THURSDAY, Jan. 3 (HealthDay News) -- It's possible that a
serious mosquito-borne virus -- with no known vaccine or treatment
-- could migrate from Central Africa and Southeast Asia to the
United States within a year, new research suggests.
The chances of a U.S. outbreak of the Chikungunya virus (CHIKV)
varies by season and geography, with those regions typified by
longer stretches of warm weather facing longer periods of high
risk, according to the researchers' new computer model.
"The only way for this disease to be transmitted is if a mosquito bites an infected human and a few days after that it bites a healthy individual, transmitting the virus," said study lead author Diego Ruiz-Moreno, a postdoctoral associate in the department of ecology and evolutionary biology at Cornell University in Ithaca, N.Y. "The repetition of this sequence of events can lead to a disease outbreak."
And that, Ruiz-Moreno said, is where weather comes into the
picture, with computer simulations revealing that the risk of an
outbreak rises when temperatures, and therefore mosquito
The study analyzed possible outbreak scenarios in three U.S.
In 2013, the New York region is set to face its highest risk for
a CHIKV outbreak during the warm months of August and September,
the analysis suggests. By contrast, Atlanta's highest-risk period
was identified as longer, beginning in June and running through
September. Miami's consistent warm weather means the region faces a
higher risk all year.
"Warmer weather increases the length of the period of high risk," Ruiz-Moreno said. "This is particularly worrisome if we think of the effects of climate change over [average] temperatures in the near future."
Ruiz-Moreno discussed his team's research -- funded in part by
the U.S. National Institute for Food and Agriculture -- in a recent
issue of the journal
PLoS Neglected Tropical Diseases.
CHIKV was first identified in Tanzania in 1953, the authors
noted, and the severe joint and muscle pain, fever, fatigue,
headaches, rashes and nausea that can result are sometimes confused
with symptoms of dengue fever.
Few patients die of the illness, and about one-quarter show no
symptoms whatsoever. Many patients, however, experience prolonged
joint pain, and there is no effective treatment for the disease,
leaving physicians to focus on symptom relief.
Disease spread is of paramount concern in the week following
infection, during which the patient serves as a viral host for
biting mosquitoes. Infected mosquitoes can then transmit the virus
and cause a full-blown outbreak.
The U.S. Centers for Disease Control and Prevention became aware
of the growing threat of a global outbreak in 2005 and 2006,
following the onset of epidemics in India, Southeast Asia, Reunion
Island and other islands in the Indian Ocean. In 2007, public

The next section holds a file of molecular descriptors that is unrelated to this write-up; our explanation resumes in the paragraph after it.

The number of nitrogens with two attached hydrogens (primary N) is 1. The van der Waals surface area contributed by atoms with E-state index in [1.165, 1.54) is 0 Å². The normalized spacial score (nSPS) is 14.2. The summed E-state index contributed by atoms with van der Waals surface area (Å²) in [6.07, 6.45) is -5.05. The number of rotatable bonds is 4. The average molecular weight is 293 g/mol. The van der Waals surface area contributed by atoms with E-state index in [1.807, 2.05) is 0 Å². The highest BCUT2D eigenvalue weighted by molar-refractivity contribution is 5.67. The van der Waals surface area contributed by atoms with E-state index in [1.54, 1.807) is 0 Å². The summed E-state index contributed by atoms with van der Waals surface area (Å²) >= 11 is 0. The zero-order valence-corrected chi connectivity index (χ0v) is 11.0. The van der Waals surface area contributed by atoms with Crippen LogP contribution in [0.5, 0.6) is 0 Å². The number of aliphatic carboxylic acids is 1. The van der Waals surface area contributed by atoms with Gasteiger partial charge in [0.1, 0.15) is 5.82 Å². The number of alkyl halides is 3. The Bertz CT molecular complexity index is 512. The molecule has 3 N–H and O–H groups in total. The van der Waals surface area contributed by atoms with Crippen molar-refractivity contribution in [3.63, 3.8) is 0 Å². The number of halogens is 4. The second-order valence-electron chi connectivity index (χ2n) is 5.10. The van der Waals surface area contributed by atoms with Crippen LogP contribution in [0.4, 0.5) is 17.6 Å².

health concerns mounted following an outbreak in Italy.
To assess the risk of a U.S. epidemic, the authors collected
data concerning regional mosquito population patterns, daily
regional weather and human population statistics.
They ran the information through a computer simulation designed
to conservatively crunch the numbers based on the likelihood that
an outbreak would occur in the coming year after just one
CHIKV-infected individual entered any of the three test
The results suggested that because environmental factors affect
mosquito growth cycles, the regional risk for a CHIKV outbreak is,
to a large degree, a function of weather. The authors said that
public health organizations need to be "vigilant," while advocating
for region-specific planning to address varying levels of risk
across the country.
However, Dr. Erin Staples, a CDC medical epidemiologist based in
Fort Collins, Colo., said that although the study was "carefully
and nicely done" the investigation's focus on the role of
temperature in CHIKV outbreak risk should not negate the importance
of other key factors such as human behavior.
"We're aware of the potential introduction and spread of this virus, as well as several other mosquito-borne diseases," she said. "We've been working to create and prepare a response to the risk that this virus could expand into the U.S."
"Similar to the messages we give for West Nile, another mosquito-borne disease, we believe that prevention is the most important thing to focus on," Staples said. "That means wearing long sleeves and pants, using air conditioning or making sure your screens are intact, avoiding standing water, and using mosquito repellant. Because if [CHIKV] were to be introduced into the U.S., the best way to prevent a spread is to avoid mosquito bites in the first place."
For more on CHIKV, visit the
Centers for Disease Control and Prevention.
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